1) Reading about interviews isn't a substitute for subject preperation. Read them for guidance but remember to do the work and know your subject materials.

2) Someone else's experience will not necessarily reflect your own. Most interviews are more like conversations than tests and, like any conversation, they can be highly personal.

Music | Jesus College | 2017

Summary box (click titles to navigate)

Interview details

Application outcome: succesfulDirect
Interview type: directInterview

Interview format

No test; 2x interviews

Interview content

Interview 1: Unseen pieces of music and text; Interview 2: personal statement, aural test

Advice in hindsight

-

Best preparation

Speculate about questions in interview, speak to other people and think critically about reading

Final thoughts

Don't panic and don't feel judged!

Something missing?

1) Reading about interviews isn't a substitute for knowledge. Read them for guidance but remember to do the work and know your subject materials.

2) Someone else's experience will not necessarily reflect your own. Most interviews are more like conversations than tests and like, any conversation, they can be highly personal.

Remember this advice isn't official and there is no guarantee it will reflect your experience. The Cambridge application has changed in recent years to reflect the new A-Level system. Check the official Cambridge website for more accurate information on this year's application format and the required tests.

Read our subject resource guide for Music. Keep an eye out for new interviews, we are adding them daily.

Interview Format​

Test taken: None

Number of interviews: 2

Skype interview: no

Time between interviews: around an hour

Length of first interview: 20-30 minutes; Length of second interview: 20-30 minutes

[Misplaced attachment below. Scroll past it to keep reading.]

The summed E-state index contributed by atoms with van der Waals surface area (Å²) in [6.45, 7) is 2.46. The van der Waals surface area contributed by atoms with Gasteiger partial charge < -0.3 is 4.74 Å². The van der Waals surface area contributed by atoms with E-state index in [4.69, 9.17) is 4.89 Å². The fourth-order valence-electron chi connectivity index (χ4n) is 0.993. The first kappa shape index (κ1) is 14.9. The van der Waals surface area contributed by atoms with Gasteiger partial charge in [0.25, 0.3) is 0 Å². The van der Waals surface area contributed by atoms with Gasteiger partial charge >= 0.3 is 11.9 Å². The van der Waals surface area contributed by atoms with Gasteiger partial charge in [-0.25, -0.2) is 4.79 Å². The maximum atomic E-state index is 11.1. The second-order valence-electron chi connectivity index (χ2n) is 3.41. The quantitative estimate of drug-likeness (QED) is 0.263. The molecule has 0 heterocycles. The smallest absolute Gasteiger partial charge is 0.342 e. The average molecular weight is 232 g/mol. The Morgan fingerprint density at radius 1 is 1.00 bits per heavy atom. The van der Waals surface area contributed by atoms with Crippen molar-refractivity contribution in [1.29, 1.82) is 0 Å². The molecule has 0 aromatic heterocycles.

Interview content

In the first interview, I was asked to discuss my thoughts on a previously unseen piece of music and a text I had been given about half an hour before. We talked about the context that the piece of music was written in. I then had to speak about my opinion on the text and to the extent I agreed or disagreed with the writer's line of argument.

In my second interview, there was more discussion about my personal statement and I was able to elaborate on what I had written. I was asked to think of some other examples contrary to my thoughts outlined in my personal statement.There was also an aural test in this interview.

I felt comfortable going into both interviews, though I was naturally a little nervous and did relax into it. The interviewers were all very supportive and encouraged me to think more deeply; they didn't mind if I made a mistake, it was more about how I recovered from the mistake and moved forwards.

Advice in hindsight

Best preparation

To prepare, I tried to think about potential questions and I how I would answer them if I were to be asked them at interview. It was also very useful to speak to other people in the years above, regardless of their subject, about their experiences at interview. I was sure to read many books on the subject and think critically about what I was reading. I also made sure to read every book or reference I had mentioned in my personal statement thoroughly and with an analytical perspective too.

Final thoughts

It sounds like a cliché but don't panic, and don't feel judged by the interviewers. I felt that I was genuinely supported and encouraged by the interviewers and was at no point ever made to feel "less intelligent" or unworthy of being at Cambridge just because I didn't answer something correctly.

My expectations of the interview were exceeded, as the interviewers and all staff and students were helpful, and my interviews were both in beautiful old buildings.

Image Credits

NEED TO CREDIT IMAGE

(Feed me) Feedback (pls)


Yes

No



Anything not working?


Technical Bug (Something acting funny)
Typo
Factual Mistake
Broken Link
Other / Multiple: ​​​​​​​​​​​​​​​​​​​​​​​​​​​​​​​​